Chief executive denies any part in removal of top Hong Kong graft-buster
Pan-democrats accuse Leung Chun-ying of interference linked to probe into a HK$50 million payment he received from an Australian firm
Chief Executive Leung Chun-ying has dismissed allegations he was behind the removal of the city’s top anti-corruption investigator.
Days after Rebecca Li Bo-lan – the first woman to head the powerful investigative unit of the Independent Commission Against Corruption – was removed, Leung was accused by pan-democratic politicians yesterday of interfering because he is the subject of an anti-graft probe.
But last night the Chief Executive’s Office issued a rebuttal, denying having a role in Li’s removal. But the office did not respond to allegations that documents sought by investigators looking into a misconduct complaint against Leung had not been handed over.
The investigation centred on whether Leung had disclosed to the Executive Council a HK$50 million payment from Australian firm UGL and was cited by the Democratic Party as a possible reason why the No 2 ICAC official was removed last week.
In an emailed response from his office, Leung said issues on senior positions were “an internal matter” for the ICAC. “While the chief executive would be notified in advance, he would not take part in the decision-making or give any opinion,” it read.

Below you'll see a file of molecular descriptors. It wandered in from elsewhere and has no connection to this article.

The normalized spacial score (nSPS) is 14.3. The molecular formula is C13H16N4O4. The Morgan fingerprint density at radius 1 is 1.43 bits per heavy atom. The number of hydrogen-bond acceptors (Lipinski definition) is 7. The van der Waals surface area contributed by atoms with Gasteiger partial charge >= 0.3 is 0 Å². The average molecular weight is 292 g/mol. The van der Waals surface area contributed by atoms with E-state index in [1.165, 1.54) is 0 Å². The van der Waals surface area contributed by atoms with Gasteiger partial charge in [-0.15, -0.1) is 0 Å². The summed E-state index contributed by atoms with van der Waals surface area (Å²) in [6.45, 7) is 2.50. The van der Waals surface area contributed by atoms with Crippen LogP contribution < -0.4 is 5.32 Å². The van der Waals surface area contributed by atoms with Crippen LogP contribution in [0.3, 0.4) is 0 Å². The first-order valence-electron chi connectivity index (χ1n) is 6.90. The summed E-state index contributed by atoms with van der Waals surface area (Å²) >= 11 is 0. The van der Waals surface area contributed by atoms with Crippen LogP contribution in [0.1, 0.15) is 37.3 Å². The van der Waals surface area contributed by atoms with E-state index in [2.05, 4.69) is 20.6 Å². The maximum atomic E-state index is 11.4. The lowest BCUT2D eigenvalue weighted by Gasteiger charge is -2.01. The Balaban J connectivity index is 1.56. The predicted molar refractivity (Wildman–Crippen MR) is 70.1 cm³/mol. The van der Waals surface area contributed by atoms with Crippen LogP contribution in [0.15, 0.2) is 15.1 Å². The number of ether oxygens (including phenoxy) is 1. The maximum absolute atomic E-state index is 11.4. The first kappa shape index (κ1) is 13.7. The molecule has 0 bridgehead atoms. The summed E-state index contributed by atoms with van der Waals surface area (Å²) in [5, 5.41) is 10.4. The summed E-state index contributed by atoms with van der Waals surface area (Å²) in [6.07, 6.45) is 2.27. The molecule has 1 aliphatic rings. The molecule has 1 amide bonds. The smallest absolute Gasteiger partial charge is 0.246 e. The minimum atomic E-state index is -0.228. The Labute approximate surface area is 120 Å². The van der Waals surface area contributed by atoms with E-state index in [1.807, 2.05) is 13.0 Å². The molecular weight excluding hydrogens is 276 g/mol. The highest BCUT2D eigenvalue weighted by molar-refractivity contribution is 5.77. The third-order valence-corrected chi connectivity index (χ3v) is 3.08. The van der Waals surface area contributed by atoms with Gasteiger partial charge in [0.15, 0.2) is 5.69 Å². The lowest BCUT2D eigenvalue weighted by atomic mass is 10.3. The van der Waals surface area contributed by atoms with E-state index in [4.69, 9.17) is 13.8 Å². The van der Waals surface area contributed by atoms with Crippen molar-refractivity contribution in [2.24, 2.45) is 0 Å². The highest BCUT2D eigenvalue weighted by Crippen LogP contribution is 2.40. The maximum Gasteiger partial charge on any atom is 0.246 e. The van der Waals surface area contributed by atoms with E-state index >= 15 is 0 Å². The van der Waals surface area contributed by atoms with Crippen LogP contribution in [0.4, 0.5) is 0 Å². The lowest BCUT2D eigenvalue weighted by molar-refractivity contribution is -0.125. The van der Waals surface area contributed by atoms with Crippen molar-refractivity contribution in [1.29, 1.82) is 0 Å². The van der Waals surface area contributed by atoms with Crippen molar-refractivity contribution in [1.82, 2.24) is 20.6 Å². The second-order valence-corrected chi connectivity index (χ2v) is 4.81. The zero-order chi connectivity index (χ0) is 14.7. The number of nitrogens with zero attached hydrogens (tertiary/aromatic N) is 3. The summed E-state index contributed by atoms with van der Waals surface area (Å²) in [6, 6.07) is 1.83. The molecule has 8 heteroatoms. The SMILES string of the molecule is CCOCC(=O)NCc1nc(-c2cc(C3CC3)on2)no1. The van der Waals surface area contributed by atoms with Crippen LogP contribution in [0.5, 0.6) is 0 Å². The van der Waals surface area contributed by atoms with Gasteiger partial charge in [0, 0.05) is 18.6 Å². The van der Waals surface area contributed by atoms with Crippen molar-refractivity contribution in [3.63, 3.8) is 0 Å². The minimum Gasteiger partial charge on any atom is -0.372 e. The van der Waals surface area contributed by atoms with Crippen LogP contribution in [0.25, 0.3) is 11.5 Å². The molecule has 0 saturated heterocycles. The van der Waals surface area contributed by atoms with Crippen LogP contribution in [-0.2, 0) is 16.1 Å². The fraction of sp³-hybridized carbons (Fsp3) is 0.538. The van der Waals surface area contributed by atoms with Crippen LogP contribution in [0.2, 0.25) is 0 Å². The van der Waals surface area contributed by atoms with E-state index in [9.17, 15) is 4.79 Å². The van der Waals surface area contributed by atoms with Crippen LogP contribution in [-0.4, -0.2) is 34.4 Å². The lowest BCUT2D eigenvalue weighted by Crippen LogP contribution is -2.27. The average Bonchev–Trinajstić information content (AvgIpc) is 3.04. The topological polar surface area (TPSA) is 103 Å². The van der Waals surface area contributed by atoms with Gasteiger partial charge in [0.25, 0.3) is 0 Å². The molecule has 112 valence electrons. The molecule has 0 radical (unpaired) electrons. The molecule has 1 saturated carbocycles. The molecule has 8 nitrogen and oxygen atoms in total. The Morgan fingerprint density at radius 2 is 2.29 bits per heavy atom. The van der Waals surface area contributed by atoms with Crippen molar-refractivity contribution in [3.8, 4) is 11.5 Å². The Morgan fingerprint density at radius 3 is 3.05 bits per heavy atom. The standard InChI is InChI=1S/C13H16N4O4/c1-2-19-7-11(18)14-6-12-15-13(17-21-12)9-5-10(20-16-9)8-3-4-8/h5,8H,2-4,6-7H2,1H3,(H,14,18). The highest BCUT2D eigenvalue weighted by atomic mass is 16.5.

By not giving a reason for its decision, the ICAC has opened itself to speculation of outside influence. ICAC commissioner Simon Peh Yun-lu told Ming Pao that anyone suggesting this would be “thinking too much”.
But Democratic Party lawmaker Albert Ho Chun-yan called on the ICAC to fully explain the move, saying it should not treat itself as a private company.
Citing an ICAC source, Ho said the investigators had tried repeatedly in vain in the past year to obtain evidence from the Executive Council secretariat that would show whether Leung had or had not made the declaration.
“The ICAC’s progress has been hugely hindered,” he said, adding that he would press the chief executive to address this issue in Legislative Council sessions.
Leung’s office said he would “cooperate wherever necessary” but would not comment on the work of law enforcement agencies.
Democratic Party member Lam Cheuk-ting, an ex-ICAC investigator, questioned what could have changed the ICAC’s position on Li’s competence just a year after she was appointed. He said the mood among ICAC staffers was pessimistic.
“They call it a dark era, because the reshuffle is full of questions,” Lam said. “This is especially strange in light of Li’s apparently flawless track record.”